The First Sunday in Lent

Living Well Though Lent - Living Compass

Reflection by The Rev. Dr. Trawin Malone

Frederick Buechner, writer, novelist, poet, autobiographer, essayist, preacher, and theologian writes, “To forgive somebody is to say one way or another, ‘You have done something unspeakable, and by all rights I should call it quits between us. Both my pride and my principles demand no less. However, although I make no guarantees that I will be able to forget what you’ve done, and though we may both carry the scars for life, I refuse to let it stand between us.’”

Yes, there are times when we must take a break from a relationship—with a toxic person or system. Sometimes circumstances dictate that the break lasts a lifetime. However, how we stay connected then becomes extremely important. Do I allow my emotions or the emotions of the other determine the course of the relationship? Or can I stay connected by taking care of myself, leaving the door open for a time when we are both healthy enough to reconcile? 

I wonder if Jesus had this in mind as he went to the desert to be tempted by the deceiver (Luke 4:1-13). The deceiver says to Jesus, “Stay connected to me; don’t trust yourself.” Jesus responds to each temptation from the foundation of his core values—the Word of God. Jesus refuses to be deceived. Yet, he stays connected: to God, to himself, and to the other. 

Haven’t we all at one time or another in our lives been deceivers? Haven’t there been times when I have, either in the course of protecting my power, possessions or prestige—the three things with which the deceiver tempted Jesus—consciously or unconsciously been the deceiver of another human being?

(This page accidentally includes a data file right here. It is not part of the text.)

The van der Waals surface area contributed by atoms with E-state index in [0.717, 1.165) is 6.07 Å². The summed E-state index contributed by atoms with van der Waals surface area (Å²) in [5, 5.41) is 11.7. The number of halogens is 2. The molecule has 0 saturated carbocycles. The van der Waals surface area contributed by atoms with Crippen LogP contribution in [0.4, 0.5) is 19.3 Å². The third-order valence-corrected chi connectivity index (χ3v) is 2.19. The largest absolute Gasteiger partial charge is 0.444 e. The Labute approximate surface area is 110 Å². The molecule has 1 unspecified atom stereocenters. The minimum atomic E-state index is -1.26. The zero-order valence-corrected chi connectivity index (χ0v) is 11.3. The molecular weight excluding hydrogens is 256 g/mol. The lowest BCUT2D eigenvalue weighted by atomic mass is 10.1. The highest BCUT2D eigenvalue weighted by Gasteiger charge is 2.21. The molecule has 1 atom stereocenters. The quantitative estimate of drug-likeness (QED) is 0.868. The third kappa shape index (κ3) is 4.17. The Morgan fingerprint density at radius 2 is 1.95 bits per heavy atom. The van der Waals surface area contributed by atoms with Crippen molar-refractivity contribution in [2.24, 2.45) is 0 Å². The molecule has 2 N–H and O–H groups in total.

In the Gospel, the deceiver runs away—quits the relationship. Wholeness with ourselves and with another person means that we don’t quit. Forgiveness means being made whole. Being whole personally. Being whole with the other person. Whatever form it takes, forgiveness brings wholeness to the relationship. 

Forgiveness means remaining connected—connected in a way that transcends our emotions and reactivity. “Forgive them, for they know not what they do.” Make us whole. 

On this first Sunday in Lent, and for the rest of this Lenten season, perhaps our wholeness will come about as we move toward forgiving ourselves for self-deception and connecting once again with our true selves in God. 

How does the temptation to protect our power, possessions, and prestige keep us from forgiving ourselves and others? 

Who quits first? Who connects first?

Follow along with us this Lent season with our daily devotional and engage in discussion in our closed facebook group moderated by The Rev. Dr. Scott Stoner & The Rev. Jan Kwiatowski.

In this group, participants will have a chance to share their responses to the prompts in the daily readings, and also the chance to receive additional material for reflection.


Living Well Through Lent 2019
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